existêmi,
      A. causal in pres., impf., fut., aor. 1:--

      displace: hence, change, alter utterly, tan phusin
      Ti.Locr.100c, Aristot. Nic. Eth. 1119a23, cf. Plot.6.2.7;
      tên
      politeian Plu.Cic.10; e. tês poiotêtos ton oinon
      IDEM=Plu.Cic. =lr.
      2. metaph., existanai tina phrenôn drive one out
      of his senses, Eur. Ba. 850; nou oinos exestêse
      me E.Fr.265; tou phronein Xen. Mem. 1.3.12;
      tauta kinei, tauta existêsin anthrôpous hautôn
      Dem. 21.72; simply e. tina drive one out of his
      senses, confound, amaze, Hp.Coac.429;
      existanta kai phobounta tous anthrôpous
      Muson.Fr.8p.35H.; existêsi diverts the
      attention, Aristot. Rh. 1408b23; excite,
      IBID=au=Aristot. Rh. 1408b36=lr, Ev.Luc.24.22;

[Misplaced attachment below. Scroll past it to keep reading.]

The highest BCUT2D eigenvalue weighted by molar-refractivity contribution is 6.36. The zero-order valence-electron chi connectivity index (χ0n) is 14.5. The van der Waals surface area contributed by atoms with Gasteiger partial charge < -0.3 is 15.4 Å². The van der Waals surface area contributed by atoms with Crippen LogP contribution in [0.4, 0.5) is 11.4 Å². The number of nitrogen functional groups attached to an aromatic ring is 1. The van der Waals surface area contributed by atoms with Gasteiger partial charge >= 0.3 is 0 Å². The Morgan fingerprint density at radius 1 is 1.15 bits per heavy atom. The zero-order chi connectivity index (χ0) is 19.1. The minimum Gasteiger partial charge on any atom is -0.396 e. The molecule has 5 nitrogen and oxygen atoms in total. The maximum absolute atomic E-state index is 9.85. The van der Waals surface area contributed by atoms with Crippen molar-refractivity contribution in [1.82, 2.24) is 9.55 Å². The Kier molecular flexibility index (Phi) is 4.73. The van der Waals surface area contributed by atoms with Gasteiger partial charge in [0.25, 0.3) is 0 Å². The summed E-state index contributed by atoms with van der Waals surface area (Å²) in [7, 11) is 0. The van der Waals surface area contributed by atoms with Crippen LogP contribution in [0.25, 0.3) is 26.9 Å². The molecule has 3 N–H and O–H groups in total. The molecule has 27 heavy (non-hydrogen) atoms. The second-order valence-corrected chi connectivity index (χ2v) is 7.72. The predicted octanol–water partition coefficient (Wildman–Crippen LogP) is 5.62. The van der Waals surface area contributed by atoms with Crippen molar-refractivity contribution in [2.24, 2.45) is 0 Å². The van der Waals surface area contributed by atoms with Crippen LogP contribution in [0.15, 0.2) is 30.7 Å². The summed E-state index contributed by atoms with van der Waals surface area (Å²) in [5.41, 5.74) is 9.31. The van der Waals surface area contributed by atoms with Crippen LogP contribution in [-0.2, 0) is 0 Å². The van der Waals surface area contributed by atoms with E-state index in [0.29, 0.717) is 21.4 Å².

ton logismon, tên dianoian, Plut. Sol. 21,
      ti=Plu.
      Crass.23; also e. tina tôn logismôn
      IDEM=Plu.Fab.5; eis apatheian e. tên psuchên
      IDEM=Plu.Publ. 6.

      3. get rid of, dispose of the claims of a person,

      Sammelb.5246.14(i B.C.), etc.

      4. exesta^kota (exestêkota cod.): eis dikên
      keklêkota, Hsch.

      B. intr. in Pass. and Med., with aor. 2, pf., and plpf.
      Act.:
      1. of Place, arise out of, become separated, ex
      . . histato Neikos Emp.36, cf. au=Emp. =lr;
      stand aside from, ekstantes tês hodou out of
      the way, Hdt. 3.76; ek tou mesou Xen. Anab.
      1.5.14; thakôn kai hodôn e. [tini] stand out of
      the
      way forhim, make way for him, IDEM=Xen. Sym.
      4.31; ekstênai tini Soph. Phil. 1053, ti=Soph.